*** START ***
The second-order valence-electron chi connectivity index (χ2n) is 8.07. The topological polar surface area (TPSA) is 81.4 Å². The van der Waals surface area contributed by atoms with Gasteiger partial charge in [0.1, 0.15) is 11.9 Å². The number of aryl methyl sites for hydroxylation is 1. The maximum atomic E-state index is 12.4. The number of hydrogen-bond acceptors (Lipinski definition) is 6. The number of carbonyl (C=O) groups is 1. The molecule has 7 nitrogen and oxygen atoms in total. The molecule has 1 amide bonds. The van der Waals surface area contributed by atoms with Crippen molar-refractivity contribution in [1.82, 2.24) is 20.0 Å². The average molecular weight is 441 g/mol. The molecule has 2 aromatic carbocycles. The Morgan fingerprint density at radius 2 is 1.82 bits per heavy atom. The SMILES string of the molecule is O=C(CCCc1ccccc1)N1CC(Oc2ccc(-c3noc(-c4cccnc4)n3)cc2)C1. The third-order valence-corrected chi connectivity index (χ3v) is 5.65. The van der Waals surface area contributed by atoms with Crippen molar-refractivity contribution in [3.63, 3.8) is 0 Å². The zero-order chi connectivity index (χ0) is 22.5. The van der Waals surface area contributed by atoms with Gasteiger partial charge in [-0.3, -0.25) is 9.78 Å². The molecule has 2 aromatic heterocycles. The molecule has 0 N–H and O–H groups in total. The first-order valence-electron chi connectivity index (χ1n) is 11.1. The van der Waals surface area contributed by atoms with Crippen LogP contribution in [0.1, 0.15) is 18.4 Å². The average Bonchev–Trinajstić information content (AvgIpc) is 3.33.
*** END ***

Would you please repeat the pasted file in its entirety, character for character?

The second-order valence-electron chi connectivity index (χ2n) is 8.07. The topological polar surface area (TPSA) is 81.4 Å². The van der Waals surface area contributed by atoms with Gasteiger partial charge in [0.1, 0.15) is 11.9 Å². The number of aryl methyl sites for hydroxylation is 1. The maximum atomic E-state index is 12.4. The number of hydrogen-bond acceptors (Lipinski definition) is 6. The number of carbonyl (C=O) groups is 1. The molecule has 7 nitrogen and oxygen atoms in total. The molecule has 1 amide bonds. The van der Waals surface area contributed by atoms with Crippen molar-refractivity contribution in [1.82, 2.24) is 20.0 Å². The average molecular weight is 441 g/mol. The molecule has 2 aromatic carbocycles. The Morgan fingerprint density at radius 2 is 1.82 bits per heavy atom. The SMILES string of the molecule is O=C(CCCc1ccccc1)N1CC(Oc2ccc(-c3noc(-c4cccnc4)n3)cc2)C1. The third-order valence-corrected chi connectivity index (χ3v) is 5.65. The van der Waals surface area contributed by atoms with Crippen molar-refractivity contribution in [3.63, 3.8) is 0 Å². The zero-order chi connectivity index (χ0) is 22.5. The van der Waals surface area contributed by atoms with Gasteiger partial charge in [-0.3, -0.25) is 9.78 Å². The molecule has 2 aromatic heterocycles. The molecule has 0 N–H and O–H groups in total. The first-order valence-electron chi connectivity index (χ1n) is 11.1. The van der Waals surface area contributed by atoms with Crippen LogP contribution in [0.1, 0.15) is 18.4 Å². The average Bonchev–Trinajstić information content (AvgIpc) is 3.33.